I’m attending a conference in Waikiki, like a real adult with a job and one and a half research papers to present. I think I’m chairing a session too, don’t know how that happened, will have to clear that up when I get there. Because the dear children are much bigger now and only really need me to taxi them about (the Horror even cooks dinner every night, except for the nights when he just hovers about making snide comments about my cooking), I thought I’d take some extra days and take a dekko at the Volcano.
It turns out that possibly the worst time to visit is when the Volcano is doing its thing. As it currently is. Having said that, I am still having a volcano experience, just not the one I had planned.
I’m staying in a rickety shack with shared bathrooms called Volcano Hale, in Volcano Village, just up the road from Volcano National Park. The Volcano National Park is closed, there’s a fetching photo of a staff member at the museum near the entrance on their website. He’s wearing a gas mask because of the billowing toxic gases rising with the steam behind him. The highway running past the entrance has flashing signs up “Do Not Stop” every couple of hundred metres for twelve miles. There’s a hastily patched up earthquake damaged part of the road just before the village. There was a harried looking park ranger at the village markets this morning, but she wasn’t interested in moaning tourists. She was handing out ash masks and advising which roads would be closed next, and which village was about to be evacuated. There’s too much lava for the locals and it’s all a bit too serious to have to think about catering for out of towners with their eyes out on stalks.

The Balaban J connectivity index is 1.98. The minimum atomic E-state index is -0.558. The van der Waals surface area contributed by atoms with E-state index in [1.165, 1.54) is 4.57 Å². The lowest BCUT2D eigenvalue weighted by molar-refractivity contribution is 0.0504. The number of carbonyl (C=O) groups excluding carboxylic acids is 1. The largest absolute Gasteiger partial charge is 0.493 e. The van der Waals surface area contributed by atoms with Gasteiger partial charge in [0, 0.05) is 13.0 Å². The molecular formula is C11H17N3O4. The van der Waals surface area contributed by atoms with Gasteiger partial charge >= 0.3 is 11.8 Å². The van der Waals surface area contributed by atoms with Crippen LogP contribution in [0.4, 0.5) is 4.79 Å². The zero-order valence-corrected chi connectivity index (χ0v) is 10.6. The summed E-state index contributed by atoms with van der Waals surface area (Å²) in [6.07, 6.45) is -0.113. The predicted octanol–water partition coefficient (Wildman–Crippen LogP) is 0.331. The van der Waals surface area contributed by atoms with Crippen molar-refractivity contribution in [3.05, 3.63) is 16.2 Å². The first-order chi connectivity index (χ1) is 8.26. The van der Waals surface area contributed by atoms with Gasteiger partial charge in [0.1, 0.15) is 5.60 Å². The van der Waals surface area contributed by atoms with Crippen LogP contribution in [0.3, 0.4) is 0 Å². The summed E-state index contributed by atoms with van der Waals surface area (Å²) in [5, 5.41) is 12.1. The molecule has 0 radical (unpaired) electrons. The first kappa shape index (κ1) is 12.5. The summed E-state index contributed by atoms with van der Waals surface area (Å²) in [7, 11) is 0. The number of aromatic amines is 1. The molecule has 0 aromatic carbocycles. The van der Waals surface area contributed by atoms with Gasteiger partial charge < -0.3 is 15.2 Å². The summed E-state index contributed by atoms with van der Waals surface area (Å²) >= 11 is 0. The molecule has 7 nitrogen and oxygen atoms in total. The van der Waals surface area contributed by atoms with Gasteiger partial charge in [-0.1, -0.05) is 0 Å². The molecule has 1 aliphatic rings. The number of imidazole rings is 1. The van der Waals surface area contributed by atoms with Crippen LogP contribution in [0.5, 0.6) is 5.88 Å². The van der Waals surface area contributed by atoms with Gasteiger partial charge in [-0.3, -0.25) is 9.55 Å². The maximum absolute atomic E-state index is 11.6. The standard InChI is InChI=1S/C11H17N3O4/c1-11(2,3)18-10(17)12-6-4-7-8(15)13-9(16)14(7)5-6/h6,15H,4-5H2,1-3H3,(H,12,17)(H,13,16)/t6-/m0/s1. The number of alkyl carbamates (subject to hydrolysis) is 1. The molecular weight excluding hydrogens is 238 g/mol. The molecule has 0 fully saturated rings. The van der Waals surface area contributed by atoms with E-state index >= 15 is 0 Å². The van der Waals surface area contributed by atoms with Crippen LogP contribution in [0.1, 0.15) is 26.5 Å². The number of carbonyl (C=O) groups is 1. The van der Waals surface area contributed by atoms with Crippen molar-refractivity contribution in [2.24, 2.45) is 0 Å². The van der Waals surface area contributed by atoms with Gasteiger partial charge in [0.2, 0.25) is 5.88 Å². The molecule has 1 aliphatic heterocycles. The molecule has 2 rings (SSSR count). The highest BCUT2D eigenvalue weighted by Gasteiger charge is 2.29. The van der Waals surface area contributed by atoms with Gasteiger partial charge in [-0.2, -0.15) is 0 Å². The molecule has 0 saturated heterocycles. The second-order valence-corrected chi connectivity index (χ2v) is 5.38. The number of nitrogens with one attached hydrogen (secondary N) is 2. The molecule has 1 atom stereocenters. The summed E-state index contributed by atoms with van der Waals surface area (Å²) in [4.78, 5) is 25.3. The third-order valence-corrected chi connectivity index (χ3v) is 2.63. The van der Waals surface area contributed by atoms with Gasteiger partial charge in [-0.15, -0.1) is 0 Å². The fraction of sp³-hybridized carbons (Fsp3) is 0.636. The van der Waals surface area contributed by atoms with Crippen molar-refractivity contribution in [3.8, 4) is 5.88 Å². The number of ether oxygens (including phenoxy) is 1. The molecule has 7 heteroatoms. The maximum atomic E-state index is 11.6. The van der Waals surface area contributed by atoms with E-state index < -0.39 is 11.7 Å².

Having said that, I have driven on the earthquake damaged highway, which is covered in volcanic ash. The haze in the air is vog, not fog. And there was a strong smell of sulphur, even with the windows up.
This morning I was woken at about 4am by an earthquake. Not a strong one, it just felt as though someone had kicked the bed very hard, and everything rattled briefly. There have been tiny wobbles all day. I have driven down the road at night to South Kapua Road and seen the lava fountain on the horizon. I did book a “boat experience” (apparently it’s way too rough to be called a cruise) to the lava, but that has been called off due to inclement weather. So you see what I mean.
The Big Island feels a lot like a small Queensland town, only populated by tiny Maori or Tongans, and on a volcano. I had a good look at a lava flow from the 1950s. It still looks like something out of Mordor.
So I can only imagine what state Leilani Estates will be in when this eruption settles down. They’re not going back home.
I haven’t been idly fretting though. I went to the southernmost point of the USA. Apparently what you do when you get there, is you jump off. Despite all of the signs warning of your instant death if you do so.
I feel that it is a very American thing to do. Like all of the chaps I’ve seen hooning about on motorbikes without helmets (though I did see one chap on a bicycle with a helmet). The man won’t tell us what to do!
There is also a black beach (a local corrected me, it’s a black sand beach). I’ve got dodgy internet at the moment, so you’ll just have to Google it. It’s just like a regular beach, except that the sand and rocks are black, and there’s a lifeguard shouting at people to keep away from the turtles.
I might wrap this one up now and move outside, that last tremor went on a bit too long and I’ve had bushfire emergency what to do training (panic and run away), and I’m wondering if earthquake training is similar. Ah, so that’s what a 5.8 magnitude earthquake feels like.
I am going to have a last ditch effort to look for lava by driving to Pahua tonight for dinner. Apparently there’s quite a good view from there of the orange glow of people’s hopes and dreams being turned to stone. At least nobody is being decapitated by a flying boulder, it’s just not that kind of volcano.